The triceps brachii (Latin for "three-headed" [muscle] of the arm) is the large muscle on the back of the human upper limb. It is the muscle principally responsible for extension of the elbow joint (i.e. straightening of the arm). Though a similarly-named muscle, the triceps surae, is found on the lower leg, the triceps brachii is commonly called simply the "triceps".
The three heads have the following names and origins:
Many mammals have a fourth head, the "Accessory head", which lies between the Lateral and Medial heads. In humans, the Anconeus is sometimes loosely called "the fourth head of the triceps brachii".
The triceps accounts for approximately 70 percent of the upper arm's muscle mass.
Isolation movements include cable push-downs, "skull-crushers", and arm extensions behind the back. Examples of compound elbow extension include pressing movements like the push up, bench press (flat, incline or decline), military press and dips. Using a closer grip stabilizes the arm allowing more weight to be used, so the triceps can be worked harder without assistance from the pectorals or deltoids.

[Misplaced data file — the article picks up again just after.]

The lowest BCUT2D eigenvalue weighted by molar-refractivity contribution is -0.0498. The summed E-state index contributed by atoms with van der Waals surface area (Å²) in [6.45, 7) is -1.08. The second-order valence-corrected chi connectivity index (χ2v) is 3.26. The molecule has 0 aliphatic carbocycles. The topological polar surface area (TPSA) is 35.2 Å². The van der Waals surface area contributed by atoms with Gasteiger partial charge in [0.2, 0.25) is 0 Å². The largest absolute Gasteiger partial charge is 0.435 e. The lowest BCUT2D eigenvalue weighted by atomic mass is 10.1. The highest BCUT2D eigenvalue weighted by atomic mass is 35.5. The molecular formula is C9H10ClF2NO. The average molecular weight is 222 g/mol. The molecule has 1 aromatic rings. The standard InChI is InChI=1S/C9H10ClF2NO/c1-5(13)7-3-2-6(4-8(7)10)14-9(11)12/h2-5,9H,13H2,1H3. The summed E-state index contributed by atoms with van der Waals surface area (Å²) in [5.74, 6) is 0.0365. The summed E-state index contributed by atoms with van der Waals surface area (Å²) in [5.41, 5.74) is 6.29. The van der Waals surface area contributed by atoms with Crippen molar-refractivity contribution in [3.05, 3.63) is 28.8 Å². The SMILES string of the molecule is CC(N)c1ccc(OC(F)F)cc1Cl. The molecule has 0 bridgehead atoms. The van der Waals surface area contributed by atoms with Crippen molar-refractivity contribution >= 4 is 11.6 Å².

Static contraction movements include pullovers, straight-arm pulldowns, and bent-over lateral raises, which are also used to build the deltoids and latissimus dorsi.
Elbow extension is important to many athletic activities. As the biceps is often worked more for aesthetic purposes, this is usually a mistake for fitness training. While it is important to maintain a balance between the biceps and triceps for postural & effective movement purposes, what the balance should be and how to measure it is a conflicted area. Pushing and pulling movements on the same plane are often used to measure this ratio.